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Roy E. Perry
- Publié sur Amazon.com
In the Epilogue, Carlos Baker writes, "Biography is the study of the whole man in the context of time." Strange, then, that Baker's biography of Emerson begins when Emerson was already in his late twenties. One wonders what happened to Emerson during his first three decades. Nevertheless, Emerson Among the Eccentrics is well worth your time.
In Chapter 31, Baker describes the decision, by Emerson, James Freeman Clarke, and W. H. Channing to write a biography of the late Margaret Fuller, "America's first feminist," who drowned at sea on a return tour of Europe. Emerson, writes Baker, "was certain that whoever undertook the task must pay the closest attention to the personalities who had surrounded Margaret. 'Leave them out,' said he, 'and you leave our Margaret.'"
Emerson's perceptive insight about writing Margaret Fuller's biography is taken to heart by Carlos Baker. His thesis is that one cannot know Ralph Waldo Emerson without paying the closest attention to the personalities who had surrounded him. Therefore, Emerson Among the Eccentrics: A Group Portrait is a biography not only of Emerson, but also of numerous others with whom he associated, such as Margaret Fuller, Henry David Thoreau, Ellery Channing, Nathaniel Hawthorne, Walt Whitman, Bronson Alcott, Jones Very, Theodore Parker, and Herman Melville.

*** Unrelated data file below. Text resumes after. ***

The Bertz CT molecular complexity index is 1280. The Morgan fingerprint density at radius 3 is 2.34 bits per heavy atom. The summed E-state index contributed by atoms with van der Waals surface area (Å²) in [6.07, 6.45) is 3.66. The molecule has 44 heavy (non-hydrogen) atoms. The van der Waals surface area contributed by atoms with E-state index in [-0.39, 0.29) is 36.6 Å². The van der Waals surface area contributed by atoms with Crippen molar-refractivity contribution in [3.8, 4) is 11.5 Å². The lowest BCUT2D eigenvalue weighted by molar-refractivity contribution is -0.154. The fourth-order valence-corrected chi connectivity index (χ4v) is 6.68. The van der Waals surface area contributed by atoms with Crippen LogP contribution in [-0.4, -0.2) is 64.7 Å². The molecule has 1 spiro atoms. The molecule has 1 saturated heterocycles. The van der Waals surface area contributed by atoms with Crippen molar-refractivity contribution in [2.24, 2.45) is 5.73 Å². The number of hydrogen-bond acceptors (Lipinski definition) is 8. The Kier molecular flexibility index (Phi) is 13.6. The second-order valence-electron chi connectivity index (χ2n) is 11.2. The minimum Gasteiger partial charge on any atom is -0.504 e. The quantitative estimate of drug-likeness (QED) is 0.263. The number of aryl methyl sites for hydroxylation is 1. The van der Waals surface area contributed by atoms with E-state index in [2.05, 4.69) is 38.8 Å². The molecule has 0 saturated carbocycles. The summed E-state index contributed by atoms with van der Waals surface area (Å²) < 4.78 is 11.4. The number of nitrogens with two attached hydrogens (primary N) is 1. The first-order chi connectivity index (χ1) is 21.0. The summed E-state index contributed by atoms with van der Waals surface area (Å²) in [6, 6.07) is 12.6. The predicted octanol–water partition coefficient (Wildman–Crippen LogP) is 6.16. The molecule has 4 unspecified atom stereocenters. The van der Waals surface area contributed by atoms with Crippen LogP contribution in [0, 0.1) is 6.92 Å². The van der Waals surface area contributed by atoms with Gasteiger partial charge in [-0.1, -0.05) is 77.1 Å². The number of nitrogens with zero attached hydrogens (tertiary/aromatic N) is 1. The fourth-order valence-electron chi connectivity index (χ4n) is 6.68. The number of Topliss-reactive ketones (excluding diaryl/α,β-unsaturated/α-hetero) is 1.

The most famous of the New England "Transcendentalists," Emerson resigned his position as a clergyman when his first wife died. He believed that ethics, not theology, metaphysics, or religious doctrine, was the heart of Christianity, and he argued throughout his long life (1803-1882) for self-reliance, nonconformity to superannuated dogmas and liturgies, and for the "priesthood" of the lone individual who needs no mediator between himself and the "World-Soul." He proclaimed that "God" was immanently accessible both in nature and in man's soul.
Emerson's writings are brilliantly provocative, but one often is puzzled by the obscurity of his metaphysics. What exactly IS the "World-Soul"? Although Emerson spoke often of "God," one gets the feeling that his concept of deity was more radically "protestant" than often believed. Was it pantheism, or perhaps even atheism in clever disguise? He certainly rejected traditional forms of faith and praxis.
Indeed, one might ask, To what extent was Emerson truly a "Transcendentalist"? Was this a brand of philosophical idealism, a la the "two-worlds" dichotomy of Platonism? Or was it more like Paul Tillich's "God above the god of theism"? ... a humanistic seeking for wisdom, truth, love, and justice that was more anthropocentric than theocentric? Different readers of Emerson will doubtless come to quite different conclusions.
Carlos Baker, who is perhaps best known for his biography and criticism of Ernest Hemingway, died in 1987. Emerson Among the Eccentrics: A Group Portrant is his swan song, and a beautiful volume it is, a fitting tribute to one of the greatest thinkers, moralists, and philosophers that America has produced.